Work on restoring the historic wall of the Muslim cemetery (mizar) in the village of Zastawek (Lubelskie province), closed since the First World War, is coming to an end. It is one of the oldest Islamic monuments in Poland.
The restoration is being carried out by the Muslim Religious Association (MZR) in Poland. Its completion - and the opening of the cemetery for both Muslim religious observance and tourists - is expected in November.
Until the Second World War, there were more than 30 Muslim cemeteries within Poland. According to the Association, there are currently seven mizars in Poland, although burials are held only in three of them: in Bohoniki and Kruszyniany (in Podlaskie province) and in Warsaw. There are also Muslim quarters in regular cemeteries in some big cities, like Gdansk and Wroclaw.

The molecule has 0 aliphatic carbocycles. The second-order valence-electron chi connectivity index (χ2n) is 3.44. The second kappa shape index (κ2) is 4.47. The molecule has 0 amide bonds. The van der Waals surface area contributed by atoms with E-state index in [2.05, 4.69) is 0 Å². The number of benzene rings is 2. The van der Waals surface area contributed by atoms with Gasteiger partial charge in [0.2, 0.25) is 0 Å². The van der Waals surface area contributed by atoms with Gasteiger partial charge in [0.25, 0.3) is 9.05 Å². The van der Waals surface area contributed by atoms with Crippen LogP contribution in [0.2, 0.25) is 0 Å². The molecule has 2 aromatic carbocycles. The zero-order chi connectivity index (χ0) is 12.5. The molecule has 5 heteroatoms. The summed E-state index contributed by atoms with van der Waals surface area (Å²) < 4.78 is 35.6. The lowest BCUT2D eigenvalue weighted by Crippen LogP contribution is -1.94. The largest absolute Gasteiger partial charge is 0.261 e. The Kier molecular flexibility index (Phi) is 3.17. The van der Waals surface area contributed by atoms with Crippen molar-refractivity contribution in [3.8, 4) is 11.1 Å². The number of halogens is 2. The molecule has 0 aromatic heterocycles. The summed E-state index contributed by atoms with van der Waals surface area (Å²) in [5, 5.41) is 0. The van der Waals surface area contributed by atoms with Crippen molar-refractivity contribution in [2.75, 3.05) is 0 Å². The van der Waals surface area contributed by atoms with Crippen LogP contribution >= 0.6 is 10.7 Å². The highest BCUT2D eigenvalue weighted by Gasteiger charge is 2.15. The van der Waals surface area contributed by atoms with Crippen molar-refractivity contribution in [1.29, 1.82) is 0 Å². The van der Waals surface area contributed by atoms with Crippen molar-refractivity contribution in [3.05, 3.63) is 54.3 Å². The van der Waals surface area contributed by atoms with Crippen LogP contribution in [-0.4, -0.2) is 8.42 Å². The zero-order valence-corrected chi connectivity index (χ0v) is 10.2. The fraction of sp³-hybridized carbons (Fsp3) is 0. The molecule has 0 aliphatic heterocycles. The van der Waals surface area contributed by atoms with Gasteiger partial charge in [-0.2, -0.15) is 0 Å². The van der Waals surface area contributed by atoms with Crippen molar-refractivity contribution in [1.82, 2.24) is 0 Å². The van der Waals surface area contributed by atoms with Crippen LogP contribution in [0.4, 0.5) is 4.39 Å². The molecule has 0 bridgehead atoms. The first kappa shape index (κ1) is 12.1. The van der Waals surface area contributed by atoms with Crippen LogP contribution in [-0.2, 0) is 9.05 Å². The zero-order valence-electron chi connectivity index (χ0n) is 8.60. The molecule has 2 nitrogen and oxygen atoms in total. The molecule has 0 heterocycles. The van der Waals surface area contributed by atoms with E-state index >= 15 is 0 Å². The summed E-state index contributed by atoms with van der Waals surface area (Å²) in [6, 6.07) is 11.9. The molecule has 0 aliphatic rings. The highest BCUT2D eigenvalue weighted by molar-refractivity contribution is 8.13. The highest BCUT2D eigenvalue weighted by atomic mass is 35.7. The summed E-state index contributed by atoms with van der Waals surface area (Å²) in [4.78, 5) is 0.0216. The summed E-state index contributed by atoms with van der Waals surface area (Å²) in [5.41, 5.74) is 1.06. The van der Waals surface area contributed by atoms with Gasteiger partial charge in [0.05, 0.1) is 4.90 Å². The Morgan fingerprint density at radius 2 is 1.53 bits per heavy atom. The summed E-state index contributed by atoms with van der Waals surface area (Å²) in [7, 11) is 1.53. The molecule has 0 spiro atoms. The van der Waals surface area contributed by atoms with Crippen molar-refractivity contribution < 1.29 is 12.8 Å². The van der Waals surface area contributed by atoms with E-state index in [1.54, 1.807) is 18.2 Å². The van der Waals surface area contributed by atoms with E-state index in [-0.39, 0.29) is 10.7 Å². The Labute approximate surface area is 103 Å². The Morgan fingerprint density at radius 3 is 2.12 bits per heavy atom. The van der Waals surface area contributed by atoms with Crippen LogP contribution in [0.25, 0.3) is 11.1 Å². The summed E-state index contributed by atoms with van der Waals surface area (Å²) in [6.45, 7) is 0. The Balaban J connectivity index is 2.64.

The cemetery in Zastawek is unique. It was here where the first Tatar settlers (and their descendants) were laid. King Jan III Sobieski granted nearby land to Tatar settlers for faithful service in the Polish military. Perhaps the most famous person buried in Zastawek is Tatar-Polish colonel Samuel Mirza Korycki.
The Mizar in Zastawek only partially survived, because in the past many tombstones have been stolen or destroyed. Nevertheless, during the renovation it was possible to uncover over fifty tombstones from the 18th-20th centuries; some of them have legible inscriptions.
According to MZR data, the number of practising Muslims living permanently in Poland is estimated at around 5,000.